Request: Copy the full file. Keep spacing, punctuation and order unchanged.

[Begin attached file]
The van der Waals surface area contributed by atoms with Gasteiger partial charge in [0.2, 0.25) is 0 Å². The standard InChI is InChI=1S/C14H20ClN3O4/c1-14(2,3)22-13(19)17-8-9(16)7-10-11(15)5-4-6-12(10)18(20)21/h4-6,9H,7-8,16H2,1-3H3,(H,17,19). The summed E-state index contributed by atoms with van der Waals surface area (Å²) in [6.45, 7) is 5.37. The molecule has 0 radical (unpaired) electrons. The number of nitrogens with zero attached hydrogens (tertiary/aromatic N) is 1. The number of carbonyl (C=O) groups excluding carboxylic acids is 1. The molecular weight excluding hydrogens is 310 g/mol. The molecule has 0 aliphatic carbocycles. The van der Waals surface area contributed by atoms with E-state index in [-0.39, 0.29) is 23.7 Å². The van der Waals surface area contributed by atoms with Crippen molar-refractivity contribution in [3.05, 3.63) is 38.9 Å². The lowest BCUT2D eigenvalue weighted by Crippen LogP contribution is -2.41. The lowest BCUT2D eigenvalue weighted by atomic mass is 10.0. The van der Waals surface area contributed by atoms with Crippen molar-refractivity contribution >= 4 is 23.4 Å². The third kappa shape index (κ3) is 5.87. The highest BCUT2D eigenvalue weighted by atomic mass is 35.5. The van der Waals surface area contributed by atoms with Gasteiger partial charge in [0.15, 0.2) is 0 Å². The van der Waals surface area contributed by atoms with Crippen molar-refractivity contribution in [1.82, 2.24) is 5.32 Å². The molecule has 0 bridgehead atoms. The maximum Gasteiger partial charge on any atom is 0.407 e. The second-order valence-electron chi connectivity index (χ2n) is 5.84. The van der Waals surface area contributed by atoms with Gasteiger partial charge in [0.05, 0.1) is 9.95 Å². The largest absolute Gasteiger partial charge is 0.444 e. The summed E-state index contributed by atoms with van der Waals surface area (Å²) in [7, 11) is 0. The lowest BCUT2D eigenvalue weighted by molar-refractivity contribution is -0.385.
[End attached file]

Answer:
The van der Waals surface area contributed by atoms with Gasteiger partial charge in [0.2, 0.25) is 0 Å². The standard InChI is InChI=1S/C14H20ClN3O4/c1-14(2,3)22-13(19)17-8-9(16)7-10-11(15)5-4-6-12(10)18(20)21/h4-6,9H,7-8,16H2,1-3H3,(H,17,19). The summed E-state index contributed by atoms with van der Waals surface area (Å²) in [6.45, 7) is 5.37. The molecule has 0 radical (unpaired) electrons. The number of nitrogens with zero attached hydrogens (tertiary/aromatic N) is 1. The number of carbonyl (C=O) groups excluding carboxylic acids is 1. The molecular weight excluding hydrogens is 310 g/mol. The molecule has 0 aliphatic carbocycles. The van der Waals surface area contributed by atoms with E-state index in [-0.39, 0.29) is 23.7 Å². The van der Waals surface area contributed by atoms with Crippen molar-refractivity contribution in [3.05, 3.63) is 38.9 Å². The lowest BCUT2D eigenvalue weighted by Crippen LogP contribution is -2.41. The lowest BCUT2D eigenvalue weighted by atomic mass is 10.0. The van der Waals surface area contributed by atoms with Crippen molar-refractivity contribution >= 4 is 23.4 Å². The third kappa shape index (κ3) is 5.87. The highest BCUT2D eigenvalue weighted by atomic mass is 35.5. The van der Waals surface area contributed by atoms with Gasteiger partial charge in [0.15, 0.2) is 0 Å². The van der Waals surface area contributed by atoms with Crippen molar-refractivity contribution in [1.82, 2.24) is 5.32 Å². The molecule has 0 bridgehead atoms. The maximum Gasteiger partial charge on any atom is 0.407 e. The second-order valence-electron chi connectivity index (χ2n) is 5.84. The van der Waals surface area contributed by atoms with Gasteiger partial charge in [0.05, 0.1) is 9.95 Å². The largest absolute Gasteiger partial charge is 0.444 e. The summed E-state index contributed by atoms with van der Waals surface area (Å²) in [7, 11) is 0. The lowest BCUT2D eigenvalue weighted by molar-refractivity contribution is -0.385.